“Mayors used to have a direct relationship with the leadership of the investor-owned utility. That person is now three states away. Mayors are recognizing that they don’t have the same reach or leverage or engagement that they used to have,” Thornton said.
As a result, mayors and city leaders increasingly believe it is their responsibility to bring clean energy to their cities. They feel compelled to act, sometimes through organizations like C-40 Cities, a network of megacities worldwide working to reduce greenhouse gas emissions. “It is a trend that we really see emerging,” Thornton said.
This trend is good for clean energy in many ways. Decisions made close to home evoke less not-in-my-back-yard opposition to new infrastructure. Locals develop a sense of ownership in energy projects, and therefore are more likely to support than oppose them.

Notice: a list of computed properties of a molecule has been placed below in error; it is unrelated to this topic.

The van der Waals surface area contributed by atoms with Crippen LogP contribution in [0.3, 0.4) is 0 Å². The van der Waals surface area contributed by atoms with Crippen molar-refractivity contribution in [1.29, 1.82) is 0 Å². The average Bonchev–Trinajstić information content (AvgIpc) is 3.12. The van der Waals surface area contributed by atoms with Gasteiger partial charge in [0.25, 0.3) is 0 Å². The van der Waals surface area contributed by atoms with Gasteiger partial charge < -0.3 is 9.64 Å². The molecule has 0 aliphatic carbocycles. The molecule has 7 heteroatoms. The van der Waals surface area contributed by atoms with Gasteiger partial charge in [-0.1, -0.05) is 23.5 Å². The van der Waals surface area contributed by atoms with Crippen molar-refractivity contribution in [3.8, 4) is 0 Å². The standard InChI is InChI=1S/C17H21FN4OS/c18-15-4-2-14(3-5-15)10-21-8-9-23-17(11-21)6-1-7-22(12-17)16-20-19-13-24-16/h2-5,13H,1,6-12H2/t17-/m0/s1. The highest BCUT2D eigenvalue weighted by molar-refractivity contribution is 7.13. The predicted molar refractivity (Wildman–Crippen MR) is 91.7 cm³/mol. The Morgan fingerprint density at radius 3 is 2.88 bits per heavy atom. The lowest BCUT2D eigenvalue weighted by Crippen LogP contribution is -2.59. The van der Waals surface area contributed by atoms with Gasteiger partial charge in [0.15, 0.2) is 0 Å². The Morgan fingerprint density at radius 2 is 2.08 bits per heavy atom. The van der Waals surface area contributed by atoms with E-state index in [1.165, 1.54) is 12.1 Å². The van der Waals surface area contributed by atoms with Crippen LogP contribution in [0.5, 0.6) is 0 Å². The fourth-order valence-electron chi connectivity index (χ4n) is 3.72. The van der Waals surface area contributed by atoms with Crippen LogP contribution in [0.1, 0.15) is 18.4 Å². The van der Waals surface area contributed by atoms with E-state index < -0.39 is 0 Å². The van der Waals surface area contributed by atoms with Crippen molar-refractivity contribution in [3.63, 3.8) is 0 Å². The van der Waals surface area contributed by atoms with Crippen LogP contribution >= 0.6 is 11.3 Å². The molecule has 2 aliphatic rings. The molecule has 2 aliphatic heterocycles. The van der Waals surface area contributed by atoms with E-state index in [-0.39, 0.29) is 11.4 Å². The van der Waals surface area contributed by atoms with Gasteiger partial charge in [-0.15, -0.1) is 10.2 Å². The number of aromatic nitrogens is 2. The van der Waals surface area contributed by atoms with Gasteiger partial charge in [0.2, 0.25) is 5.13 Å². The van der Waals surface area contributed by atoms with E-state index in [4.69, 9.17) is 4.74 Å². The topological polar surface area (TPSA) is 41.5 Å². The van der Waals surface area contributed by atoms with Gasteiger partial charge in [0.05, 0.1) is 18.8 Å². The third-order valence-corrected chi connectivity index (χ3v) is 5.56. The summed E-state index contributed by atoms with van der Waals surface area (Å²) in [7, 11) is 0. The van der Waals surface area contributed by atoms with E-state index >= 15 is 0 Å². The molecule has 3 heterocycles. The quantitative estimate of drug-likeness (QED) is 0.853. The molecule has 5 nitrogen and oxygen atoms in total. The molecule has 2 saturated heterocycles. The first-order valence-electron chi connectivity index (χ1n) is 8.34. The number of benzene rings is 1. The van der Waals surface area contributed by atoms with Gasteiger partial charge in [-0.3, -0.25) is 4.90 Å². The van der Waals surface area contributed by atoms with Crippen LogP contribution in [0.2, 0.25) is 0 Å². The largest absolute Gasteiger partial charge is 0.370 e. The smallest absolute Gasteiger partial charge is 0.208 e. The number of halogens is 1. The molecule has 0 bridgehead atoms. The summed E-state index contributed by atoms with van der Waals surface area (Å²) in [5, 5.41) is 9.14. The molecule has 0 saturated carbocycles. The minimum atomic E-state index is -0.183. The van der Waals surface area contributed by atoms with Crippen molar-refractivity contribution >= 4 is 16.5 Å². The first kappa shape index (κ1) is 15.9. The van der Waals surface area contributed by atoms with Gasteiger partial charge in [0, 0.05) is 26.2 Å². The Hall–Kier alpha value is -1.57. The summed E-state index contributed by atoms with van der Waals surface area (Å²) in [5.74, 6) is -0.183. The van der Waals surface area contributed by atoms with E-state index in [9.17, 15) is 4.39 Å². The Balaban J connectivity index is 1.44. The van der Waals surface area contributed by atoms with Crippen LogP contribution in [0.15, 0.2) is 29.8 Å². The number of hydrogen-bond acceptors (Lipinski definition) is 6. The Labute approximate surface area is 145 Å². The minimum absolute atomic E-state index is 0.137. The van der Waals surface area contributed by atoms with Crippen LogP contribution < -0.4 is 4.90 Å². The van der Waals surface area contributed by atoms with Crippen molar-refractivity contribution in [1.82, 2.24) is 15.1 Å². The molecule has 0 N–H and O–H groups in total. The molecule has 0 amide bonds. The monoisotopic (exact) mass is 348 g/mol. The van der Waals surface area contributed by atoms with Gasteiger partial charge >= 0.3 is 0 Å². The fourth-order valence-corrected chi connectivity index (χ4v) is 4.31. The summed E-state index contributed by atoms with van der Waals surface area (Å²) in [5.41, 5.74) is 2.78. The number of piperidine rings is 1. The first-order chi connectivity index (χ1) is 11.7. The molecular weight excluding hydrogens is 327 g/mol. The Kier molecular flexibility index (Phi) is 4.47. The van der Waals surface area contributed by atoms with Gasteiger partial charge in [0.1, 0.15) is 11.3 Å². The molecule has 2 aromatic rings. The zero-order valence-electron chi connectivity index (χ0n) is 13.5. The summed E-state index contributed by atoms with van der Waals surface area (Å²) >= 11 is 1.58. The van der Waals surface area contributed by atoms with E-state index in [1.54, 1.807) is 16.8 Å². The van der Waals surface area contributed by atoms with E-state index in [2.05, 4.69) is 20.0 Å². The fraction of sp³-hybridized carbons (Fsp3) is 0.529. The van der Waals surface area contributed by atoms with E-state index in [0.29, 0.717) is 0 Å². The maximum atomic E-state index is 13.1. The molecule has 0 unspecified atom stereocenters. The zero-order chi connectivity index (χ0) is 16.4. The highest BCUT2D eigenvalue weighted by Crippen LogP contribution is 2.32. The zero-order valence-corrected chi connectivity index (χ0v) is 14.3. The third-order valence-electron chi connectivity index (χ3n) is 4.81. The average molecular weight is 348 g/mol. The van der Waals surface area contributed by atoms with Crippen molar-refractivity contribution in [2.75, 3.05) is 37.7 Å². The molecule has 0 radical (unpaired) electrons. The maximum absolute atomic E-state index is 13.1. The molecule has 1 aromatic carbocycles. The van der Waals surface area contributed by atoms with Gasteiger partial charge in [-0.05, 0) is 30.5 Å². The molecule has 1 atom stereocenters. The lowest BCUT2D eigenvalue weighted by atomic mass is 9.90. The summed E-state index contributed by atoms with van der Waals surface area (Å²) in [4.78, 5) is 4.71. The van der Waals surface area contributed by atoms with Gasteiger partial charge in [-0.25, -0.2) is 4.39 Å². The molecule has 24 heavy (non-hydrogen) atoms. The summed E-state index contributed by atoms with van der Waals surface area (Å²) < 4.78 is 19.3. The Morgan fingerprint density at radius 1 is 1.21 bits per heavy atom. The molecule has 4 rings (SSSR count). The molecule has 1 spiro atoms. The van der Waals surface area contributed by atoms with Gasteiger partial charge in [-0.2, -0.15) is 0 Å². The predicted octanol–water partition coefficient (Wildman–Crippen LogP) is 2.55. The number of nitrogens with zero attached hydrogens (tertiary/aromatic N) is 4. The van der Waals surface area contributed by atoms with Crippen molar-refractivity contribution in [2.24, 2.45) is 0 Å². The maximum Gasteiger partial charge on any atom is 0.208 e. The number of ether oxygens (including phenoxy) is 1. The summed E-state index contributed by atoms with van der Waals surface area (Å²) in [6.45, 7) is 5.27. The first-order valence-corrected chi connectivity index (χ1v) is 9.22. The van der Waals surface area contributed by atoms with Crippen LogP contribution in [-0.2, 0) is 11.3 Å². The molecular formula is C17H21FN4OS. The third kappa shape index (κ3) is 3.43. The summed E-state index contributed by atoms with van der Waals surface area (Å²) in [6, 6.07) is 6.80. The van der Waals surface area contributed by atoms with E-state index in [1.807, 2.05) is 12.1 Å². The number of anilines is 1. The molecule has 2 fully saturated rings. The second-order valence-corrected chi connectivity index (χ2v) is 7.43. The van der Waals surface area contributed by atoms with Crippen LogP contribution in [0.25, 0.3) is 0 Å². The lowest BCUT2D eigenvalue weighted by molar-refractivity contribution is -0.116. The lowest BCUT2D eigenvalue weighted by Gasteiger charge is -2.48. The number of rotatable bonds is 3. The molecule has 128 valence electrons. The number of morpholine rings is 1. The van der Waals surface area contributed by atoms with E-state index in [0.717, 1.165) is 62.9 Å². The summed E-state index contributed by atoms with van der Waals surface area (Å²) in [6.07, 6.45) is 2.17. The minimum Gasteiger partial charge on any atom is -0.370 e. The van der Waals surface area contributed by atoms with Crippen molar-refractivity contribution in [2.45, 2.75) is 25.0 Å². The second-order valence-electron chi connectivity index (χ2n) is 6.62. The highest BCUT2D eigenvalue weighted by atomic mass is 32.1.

So while it is good news that clean energy and energy efficiency are getting attention from the highest office holder in the U.S., the industry also stands to gain from the home team. Enlightening the mayor and the city council about the benefits of efficiency may prove as important as winning support from the President and Congress.
This article first appeared in RealEnergyWriters.com and is reprinted with permission.
Photo of power lines by Apples Eyes Studio via Shutterstock.